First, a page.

It is a pleasure to serve under your chairmanship, Sir Henry. This is a very important issue. Although the regulations appear to be very technical, they are fundamentally about how we pay for local public services, and to what degree local areas raise their tax locally, retain it and then spend it in their locality, as opposed to returning it to central Government and then having it redistributed in a different way. The issues are important, and will materially affect the financial bases of the local authorities concerned.

The issues that the Labour party has with this set of proposals reflect our concerns about previous proposals. First, we are concerned about capacity within the Department. The National Audit Office report of March 2017 reported a reduction of nearly 40% in staffing capacity in the directorate responsible for delivering the programme; there was a 39.6% reduction in staff. We are also concerned about the viability of individual schemes where local authorities have to hold more in reserves pending the outcome of appeals. In 2017, that amounted to £2.8 billion. We are concerned about how much local authorities are being asked to keep in reserves pending appeals, when the national framework for business rates is decided by central Government, not local government.

However, we have a more fundamental problem with the direction in which the Government are taking local finance more broadly. The proposal is almost saying: “It’s survival of the fittest. If you can raise the money locally, you can retain it and spend it on public services. The measures by which you can raise it are usually outside of your control, such as your historical house price base, and your historical employment, industrial and commercial land supply base. If you can raise it through those measures, then good. If you can’t, you won’t be able to afford to fund basic public services in your area.” We see that with the reduction—indeed, now the almost entire removal—of revenue support grant.

With the shift towards business rate retention, what we are seeing is not new money or free money. Rather, there is a deal: things that are currently funded through central Government grants—for instance, the public health grant and the like—are being taken away and the money made up for, almost pound for pound, by business rate retention. The choice of areas is quite telling, because the effect on central Government coffers is broadly neutral. The amount being taken away in grants provided under the current scheme is broadly in line with the retention amounts being kept locally through the new powers. The question is: what happens when we talk to local authorities where there is a greater imbalance between the amount received through current grant funding and what they would receive under a move towards retention?

We share many of the concerns raised by the National Audit Office in its March 2017 report, on both capacity and the amount of money that councils are being expected to keep in reserves. The Government should step up and hold a more fundamental review of how councils are funded that goes beyond business rates and the fair funding review that is currently taking place. We have massive concerns about the removal of deprivation as a measure of funding need in a locality, as we know that it drives a lot of need in an area.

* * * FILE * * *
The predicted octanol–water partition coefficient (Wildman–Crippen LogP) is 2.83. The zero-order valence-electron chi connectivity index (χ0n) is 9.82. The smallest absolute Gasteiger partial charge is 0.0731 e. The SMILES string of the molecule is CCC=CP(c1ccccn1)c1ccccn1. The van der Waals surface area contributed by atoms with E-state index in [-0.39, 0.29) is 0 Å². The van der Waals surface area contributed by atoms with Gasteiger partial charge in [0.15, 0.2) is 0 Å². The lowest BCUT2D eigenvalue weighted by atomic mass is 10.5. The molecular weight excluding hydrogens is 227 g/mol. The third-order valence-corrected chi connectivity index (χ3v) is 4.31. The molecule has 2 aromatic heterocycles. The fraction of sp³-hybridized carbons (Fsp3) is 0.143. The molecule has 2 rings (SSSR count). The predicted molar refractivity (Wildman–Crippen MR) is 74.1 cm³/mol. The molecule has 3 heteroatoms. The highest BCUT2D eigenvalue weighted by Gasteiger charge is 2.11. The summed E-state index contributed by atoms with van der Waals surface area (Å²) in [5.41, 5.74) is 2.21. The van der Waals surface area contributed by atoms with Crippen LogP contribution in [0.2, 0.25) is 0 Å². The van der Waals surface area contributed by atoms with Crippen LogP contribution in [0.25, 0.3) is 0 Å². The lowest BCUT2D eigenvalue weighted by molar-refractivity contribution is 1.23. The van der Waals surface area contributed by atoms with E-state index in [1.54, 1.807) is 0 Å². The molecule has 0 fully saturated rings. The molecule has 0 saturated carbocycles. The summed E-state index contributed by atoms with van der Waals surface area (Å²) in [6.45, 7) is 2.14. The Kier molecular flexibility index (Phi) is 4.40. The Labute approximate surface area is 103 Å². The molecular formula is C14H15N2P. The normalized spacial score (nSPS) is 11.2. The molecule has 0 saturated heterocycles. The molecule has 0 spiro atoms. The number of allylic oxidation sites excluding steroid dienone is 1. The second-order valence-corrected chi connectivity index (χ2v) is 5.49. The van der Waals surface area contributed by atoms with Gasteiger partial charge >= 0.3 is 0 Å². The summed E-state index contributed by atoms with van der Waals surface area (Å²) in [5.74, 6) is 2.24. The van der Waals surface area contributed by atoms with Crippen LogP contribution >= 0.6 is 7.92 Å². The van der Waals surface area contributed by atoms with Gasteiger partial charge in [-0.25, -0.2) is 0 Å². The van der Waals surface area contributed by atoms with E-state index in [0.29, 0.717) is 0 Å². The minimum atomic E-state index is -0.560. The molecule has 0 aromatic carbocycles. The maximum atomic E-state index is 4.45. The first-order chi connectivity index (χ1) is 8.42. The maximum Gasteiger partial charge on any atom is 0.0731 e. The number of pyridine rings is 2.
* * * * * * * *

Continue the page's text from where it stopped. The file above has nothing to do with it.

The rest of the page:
We do not support the Government’s proposed move towards a “survival of the fittest”, “sink or swim” settlement, but we recognise that they have been in discussions with Labour-controlled authorities and combined authorities. On that basis, we will not seek to divide the Committee. However, we are getting to the end of the road. I fear that some councils will really struggle to make ends meet, and not just those where the control of the council is questionable, as we have seen in some Conservative-controlled councils. The demand for services massively outstrips the amount of money that the council has for those services. The Government need to find a more sustainable solution to funding—not just taking it from the needy and giving it to the less needy. We need more money for our basic public services.

As always, I welcome the comments of the hon. Member for Oldham West and Royton, which are always thoughtful and well informed. On this matter, however, I disagree with him. We will, of course, have more general debates on the right way to fund local government as we approach the spending review. I look forward to those discussions, which are slightly out of the scope of these regulations.

The crux of what the Committee is talking about today is the creation of 15 new business rate retention pilots. That is 15 new parts of the country where local authorities can keep 75% of the growth in the business income that they generate, rather than 50%, as in the normal system. That is central Government empowering local government to drive growth in their areas and to be rewarded for their efforts by keeping the proceeds of that growth.

Some 122 local authorities will benefit, including those of many Members present. Cumulatively, the extra money that local government will be able to keep will be around £490 million, when the 15 pilot areas in London are added together. Add that to the five existing 100% devolution areas that the Government have already created, and that is an additional £143 million. That is £633 million of incremental funding that the local government system is keeping as a result of driving growth in their areas.

That is what we are about on this side of the House: empowering local government to make decisions, to keep the proceeds of that activity and, in doing so, to provide a better community for their local residents. We are here today to implement that. I am pleased that the hon. Gentleman will not divide the Committee, and I thank him for his thoughtful comments.

Question put and agreed to.

Committee rose.